Background:It remains unknown whether bacteremia and rapid radiologic progression of pulmonary infiltrates increase the risk of shock and mortality in ICU patients with community-acquired pneumonia (CAP). The objective of this study was to investigate the relative importance of these two factors in the outcome of patients with severe CAP (sCAP).Methods:A secondary analysis in a multicenter observational study was conducted in 457 patients with CAP admitted to the ICU. Patients were classified into four groups: group RB, rapid radiographic spread of pulmonary infiltrates and bacteremia (n = 48); group R, rapid radiographic spread but no bacteremia (n = 183); group B, bacteremia but without rapid radiographic spread (n = 39); and group C, neither rapid radiographic spread nor bacteremia (n = 187).Results:Logistic regression analysis showed that group RB and group R had a greater risk for shock than group C (adjusted odds ratio [aOR], 8.9; 95% confidence interval [CI], 4.0 to 19.7; and aOR, 3.8; 95% CI, 2.5 to 5.9; respectively), while patients in group B had no increased risk. In addition, compared to group C, group RB and group R had an increased risk of ICU death (aOR, 3.4; 95% CI, 1.4 to 8.1; and aOR, 3.1; 95% CI, 1.7 to 5.7, respectively), while patients in group B had none.Conclusions:In this cohort of patients with severe CAP, radiologic progression of pulmonary infiltrates in the first 48 h is a significant adverse prognostic feature. In contrast, bacteremia does not affect outcomes.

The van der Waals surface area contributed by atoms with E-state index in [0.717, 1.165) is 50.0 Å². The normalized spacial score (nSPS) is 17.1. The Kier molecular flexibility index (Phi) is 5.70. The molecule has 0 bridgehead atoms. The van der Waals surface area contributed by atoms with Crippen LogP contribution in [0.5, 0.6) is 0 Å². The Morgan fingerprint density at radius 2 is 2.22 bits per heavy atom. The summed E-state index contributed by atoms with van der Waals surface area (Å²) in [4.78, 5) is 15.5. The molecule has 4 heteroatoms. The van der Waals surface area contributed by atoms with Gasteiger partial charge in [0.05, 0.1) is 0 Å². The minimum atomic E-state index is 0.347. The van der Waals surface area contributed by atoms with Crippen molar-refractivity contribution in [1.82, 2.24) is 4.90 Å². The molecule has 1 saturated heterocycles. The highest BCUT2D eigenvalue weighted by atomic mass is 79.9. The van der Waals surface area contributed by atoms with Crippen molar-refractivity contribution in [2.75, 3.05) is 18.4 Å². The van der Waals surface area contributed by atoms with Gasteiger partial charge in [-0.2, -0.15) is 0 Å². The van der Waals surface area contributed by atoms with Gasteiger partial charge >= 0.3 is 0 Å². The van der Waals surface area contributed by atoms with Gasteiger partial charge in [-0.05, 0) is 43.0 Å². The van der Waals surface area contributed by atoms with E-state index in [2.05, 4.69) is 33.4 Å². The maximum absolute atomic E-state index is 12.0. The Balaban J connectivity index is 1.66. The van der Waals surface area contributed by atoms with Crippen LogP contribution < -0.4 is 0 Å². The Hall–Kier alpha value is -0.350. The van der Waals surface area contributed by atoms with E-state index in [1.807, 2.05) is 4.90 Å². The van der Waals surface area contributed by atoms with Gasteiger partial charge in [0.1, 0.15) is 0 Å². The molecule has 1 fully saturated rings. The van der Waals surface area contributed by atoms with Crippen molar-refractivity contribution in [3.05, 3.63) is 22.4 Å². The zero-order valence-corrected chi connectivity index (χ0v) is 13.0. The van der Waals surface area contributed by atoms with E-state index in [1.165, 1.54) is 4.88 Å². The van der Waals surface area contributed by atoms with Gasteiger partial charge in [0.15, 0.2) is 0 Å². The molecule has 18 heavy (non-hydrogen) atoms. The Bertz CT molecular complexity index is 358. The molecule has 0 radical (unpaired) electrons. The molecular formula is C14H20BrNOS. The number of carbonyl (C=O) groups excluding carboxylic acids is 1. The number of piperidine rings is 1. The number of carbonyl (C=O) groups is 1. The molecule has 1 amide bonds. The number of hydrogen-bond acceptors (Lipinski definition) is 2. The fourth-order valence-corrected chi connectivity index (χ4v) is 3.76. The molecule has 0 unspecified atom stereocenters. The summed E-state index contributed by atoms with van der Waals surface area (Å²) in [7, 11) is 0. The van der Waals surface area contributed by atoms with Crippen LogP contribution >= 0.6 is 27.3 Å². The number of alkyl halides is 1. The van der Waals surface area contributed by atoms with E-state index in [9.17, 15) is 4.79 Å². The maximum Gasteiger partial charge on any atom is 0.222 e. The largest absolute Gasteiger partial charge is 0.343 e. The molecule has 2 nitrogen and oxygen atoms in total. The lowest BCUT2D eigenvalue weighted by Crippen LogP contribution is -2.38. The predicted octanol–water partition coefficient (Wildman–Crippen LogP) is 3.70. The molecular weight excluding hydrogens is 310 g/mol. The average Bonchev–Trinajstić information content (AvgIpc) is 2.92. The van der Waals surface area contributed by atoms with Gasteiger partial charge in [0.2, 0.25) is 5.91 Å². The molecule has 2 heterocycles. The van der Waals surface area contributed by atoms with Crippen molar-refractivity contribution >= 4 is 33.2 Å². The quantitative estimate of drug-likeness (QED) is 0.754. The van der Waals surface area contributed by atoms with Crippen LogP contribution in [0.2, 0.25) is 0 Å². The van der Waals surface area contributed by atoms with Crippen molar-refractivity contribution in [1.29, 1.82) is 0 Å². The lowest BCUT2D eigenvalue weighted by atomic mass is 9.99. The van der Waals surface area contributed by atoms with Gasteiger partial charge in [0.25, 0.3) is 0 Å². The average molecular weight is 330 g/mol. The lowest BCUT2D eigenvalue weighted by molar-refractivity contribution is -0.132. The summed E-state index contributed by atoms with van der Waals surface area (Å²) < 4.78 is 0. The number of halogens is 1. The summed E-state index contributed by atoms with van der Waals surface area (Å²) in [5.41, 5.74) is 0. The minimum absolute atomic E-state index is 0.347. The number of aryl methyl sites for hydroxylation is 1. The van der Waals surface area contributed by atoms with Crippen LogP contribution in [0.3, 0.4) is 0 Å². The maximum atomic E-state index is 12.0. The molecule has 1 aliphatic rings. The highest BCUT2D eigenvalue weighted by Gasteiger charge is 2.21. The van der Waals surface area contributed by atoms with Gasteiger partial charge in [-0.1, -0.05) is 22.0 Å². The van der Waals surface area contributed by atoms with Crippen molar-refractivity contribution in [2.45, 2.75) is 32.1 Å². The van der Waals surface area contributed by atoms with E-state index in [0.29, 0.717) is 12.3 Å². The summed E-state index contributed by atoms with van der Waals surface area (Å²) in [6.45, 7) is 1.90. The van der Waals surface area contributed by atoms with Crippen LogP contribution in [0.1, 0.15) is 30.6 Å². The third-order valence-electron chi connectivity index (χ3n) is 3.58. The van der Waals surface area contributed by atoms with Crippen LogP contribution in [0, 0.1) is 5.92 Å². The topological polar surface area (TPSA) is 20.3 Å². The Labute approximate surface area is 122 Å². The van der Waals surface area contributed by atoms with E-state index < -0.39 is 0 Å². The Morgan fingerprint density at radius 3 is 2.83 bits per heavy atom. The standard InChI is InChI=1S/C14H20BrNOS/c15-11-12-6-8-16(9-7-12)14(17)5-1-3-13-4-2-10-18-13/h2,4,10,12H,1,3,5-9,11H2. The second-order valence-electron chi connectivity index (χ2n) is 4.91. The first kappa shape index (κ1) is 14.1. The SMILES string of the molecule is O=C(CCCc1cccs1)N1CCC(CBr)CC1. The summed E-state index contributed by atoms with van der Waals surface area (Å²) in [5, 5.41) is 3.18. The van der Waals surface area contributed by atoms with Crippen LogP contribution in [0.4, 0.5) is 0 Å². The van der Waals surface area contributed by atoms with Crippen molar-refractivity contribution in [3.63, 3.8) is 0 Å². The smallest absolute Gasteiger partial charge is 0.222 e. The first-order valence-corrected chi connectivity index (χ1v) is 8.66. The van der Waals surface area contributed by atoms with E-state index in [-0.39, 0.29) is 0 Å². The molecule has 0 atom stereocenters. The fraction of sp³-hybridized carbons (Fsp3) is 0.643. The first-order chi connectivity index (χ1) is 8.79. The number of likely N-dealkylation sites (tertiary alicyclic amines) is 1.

Lisboa, T., Waterer, G., Canalia, E., De Mendoza, D., Rodriguez, A., & Rello, J. (2009). Radiologic Progression of Pulmonary Infiltrates Predicts a Worse Prognosis in Severe Community-Acquired Pneumonia Than Bacteremia. Chest, 135(1), 165-172. https://doi.org/10.1378/chest.08-1216